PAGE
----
Whenever you think of Philip Pullman, you will probably think of his ‘Dark Materials’ trilogy, three amazing books. But his other books can often disappear into the shadows of his pinnacle masterpiece.
This short book, for a younger age bracket, is one of my long standing favourites. It was one of the first stories I used when training, to teach from. It, once upon a time before the introduction of APP, fit snuggly into the Year 5 Literacy topic of stories from other cultures. Not, strictly written as another culture, The Firework-maker’s Daughter does a beautiful job of amalgamating aspects from a myriad of other worlds.
It tells the tale of Lila, the title character, who is desperate to be a true firework maker. But constrained by her gender, her father refuses to tell her the true path to heart’s desire, condemning her to the future fate of becoming a ‘girly-girl’ and being married well. This does not suit her wild nature and runs away to seek the fire-fiend, to learn the final lessons of her craft.
Lila’s best friend and similarly rebellious companion, Chulak, discovers that Lila is putting herself into grave, grave danger and follows her, but not before liberating the white elephant he cares for. But his careless act puts Lila’s father in the frame for the sacred animals theft, and he is arrested and sentenced to death. Can Chulak rescue Lila in time? Can the pair of them, along with the talking white elephant, save Lila’s father from execution? And, ultimately, can Lila learn the secrets to become a Firework-maker?
It is a very well thought out book, gripping from the first line, “A thousand miles ago, in a country east of the jungle and south of the mountains . . .” It paints vivid images of wild and wonderful lands, characters with real emotion and plenty of twists and turns. There are Goddesses, demons, magic, mystery, some truly entertaining pirates and, for the girls, a little bit of a love affair (no, not Lila and Chulak but an unconventional yet entertaining romance nonetheless!). Lila is a strong female lead but her tom-boyish tendencies still make it fully engaging for boys.
From a teaching point of view it is a gem. As I understand it, Philip Pullman rarely, if ever, gives permission for reproduction or allows his work to be attributed to ready-written schemes and lesson plans. This is his prerogative, but it should not put you off trying to utilise this brilliant work. The books are relatively inexpensive compared to many of its bracket, and a class set (or half set) should be easy to come by. As for the lessons, one read through yourself is all you will need for your brain to be over flowing with ideas.
Some simple suggestions from my own experiences could include:
- Story openings;
- analysing language;
- Writing ‘missing chapters’ (The structure of the book allows you to be able to imagine parallel story lines or back-stories);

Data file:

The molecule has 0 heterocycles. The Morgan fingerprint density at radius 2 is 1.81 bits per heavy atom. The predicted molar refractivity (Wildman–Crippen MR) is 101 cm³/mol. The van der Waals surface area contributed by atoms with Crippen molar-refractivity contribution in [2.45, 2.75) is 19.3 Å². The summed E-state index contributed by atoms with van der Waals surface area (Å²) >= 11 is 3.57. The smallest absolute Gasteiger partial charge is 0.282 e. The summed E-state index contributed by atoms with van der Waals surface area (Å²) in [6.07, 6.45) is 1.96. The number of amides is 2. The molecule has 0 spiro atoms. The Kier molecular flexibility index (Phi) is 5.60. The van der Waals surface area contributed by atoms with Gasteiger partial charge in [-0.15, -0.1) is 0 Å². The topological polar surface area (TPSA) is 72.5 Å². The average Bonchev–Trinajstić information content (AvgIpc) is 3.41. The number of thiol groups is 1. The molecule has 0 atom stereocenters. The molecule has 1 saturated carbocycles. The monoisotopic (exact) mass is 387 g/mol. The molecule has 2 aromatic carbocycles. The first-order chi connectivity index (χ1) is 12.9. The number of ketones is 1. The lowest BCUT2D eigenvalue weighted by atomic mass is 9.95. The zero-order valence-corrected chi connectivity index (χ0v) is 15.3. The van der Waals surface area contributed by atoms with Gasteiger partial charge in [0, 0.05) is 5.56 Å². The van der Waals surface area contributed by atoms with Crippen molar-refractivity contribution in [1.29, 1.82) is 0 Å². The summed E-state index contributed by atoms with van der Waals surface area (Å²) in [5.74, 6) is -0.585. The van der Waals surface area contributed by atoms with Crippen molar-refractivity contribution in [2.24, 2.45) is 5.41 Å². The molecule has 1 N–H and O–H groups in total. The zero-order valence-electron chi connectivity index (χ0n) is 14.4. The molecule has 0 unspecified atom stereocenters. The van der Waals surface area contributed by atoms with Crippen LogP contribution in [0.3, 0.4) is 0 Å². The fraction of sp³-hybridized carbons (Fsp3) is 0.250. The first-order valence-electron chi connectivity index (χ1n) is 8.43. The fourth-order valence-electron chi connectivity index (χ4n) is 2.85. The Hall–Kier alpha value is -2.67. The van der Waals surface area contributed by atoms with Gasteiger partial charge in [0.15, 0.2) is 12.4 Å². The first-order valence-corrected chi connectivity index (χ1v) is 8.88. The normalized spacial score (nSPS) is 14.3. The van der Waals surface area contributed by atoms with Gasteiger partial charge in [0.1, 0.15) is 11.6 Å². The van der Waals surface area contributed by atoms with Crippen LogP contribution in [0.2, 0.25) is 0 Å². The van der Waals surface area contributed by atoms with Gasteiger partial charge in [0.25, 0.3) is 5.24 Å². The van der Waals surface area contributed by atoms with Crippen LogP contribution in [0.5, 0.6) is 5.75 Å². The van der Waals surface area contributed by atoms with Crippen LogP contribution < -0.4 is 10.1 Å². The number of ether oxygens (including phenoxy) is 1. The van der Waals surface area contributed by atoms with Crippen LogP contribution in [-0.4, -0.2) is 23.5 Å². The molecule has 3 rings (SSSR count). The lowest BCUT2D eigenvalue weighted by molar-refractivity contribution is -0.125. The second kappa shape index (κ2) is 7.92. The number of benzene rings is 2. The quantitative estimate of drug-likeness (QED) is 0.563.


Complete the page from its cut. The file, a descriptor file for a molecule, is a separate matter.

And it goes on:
- Detailed description work;
- Comparing fictional ‘cultural’ work with poetry, traditional stories from other cultures and non-fiction.
- How a story should be structured.
- Diary extracts and reports (pretty much any genre of writing can be inspired by this work);
And these are just a few of the Literacy areas that could be covered. The scope for cross-curricular or thematic work is huge; the art work produced could be exceptional; history and geography units would fit in well (you could look at China, India, island living, volcanoes . . . the list goes on); Science could also fit, in particular a friction investigation inspired by Lila’s climb up the volcanic mountain, or reversible or irreversible changes based on the magic water from the lake; basically this book is rich with inspiration and a thoroughly engaging lesson ideas. It would be quite easy to spend a full half term using this as the base.
Its the developing of the lessons and the units of work that I miss, I love linking everything together and making it a delightful experience for all involved in my classroom. I enjoy allowing the children a chance to enjoy their education while they can; we all know the damage that can be caused by secondary education. If I could do this aspect alone every day, I would never have lost my motivation or drive. But sadly, as it is, all the dross that goes along with teaching ultimately stunts the spirit. When the spark is muted in the teacher how are they ever to try and create it in a child. our education system needs to have a good long look in the mirror. Something is badly wrong. I desperately want to feel that flame again, feel the burning passion I have for the job, but I just don’t. And until I do, I shouldn’t be in the classroom full time – when you stop caring, you need to have a care and stop.
But I will always think fondly on this book as with it comes the memory of that young ambitious teacher who thought she could change the world. She’s still there, somewhere. And there are so many others in this country, but to embrace them entirely, the paper pile and the bureaucracy needs to lessened, dramatically. Ultimately, we are all children, we just want to enjoy our time here before it’s too late.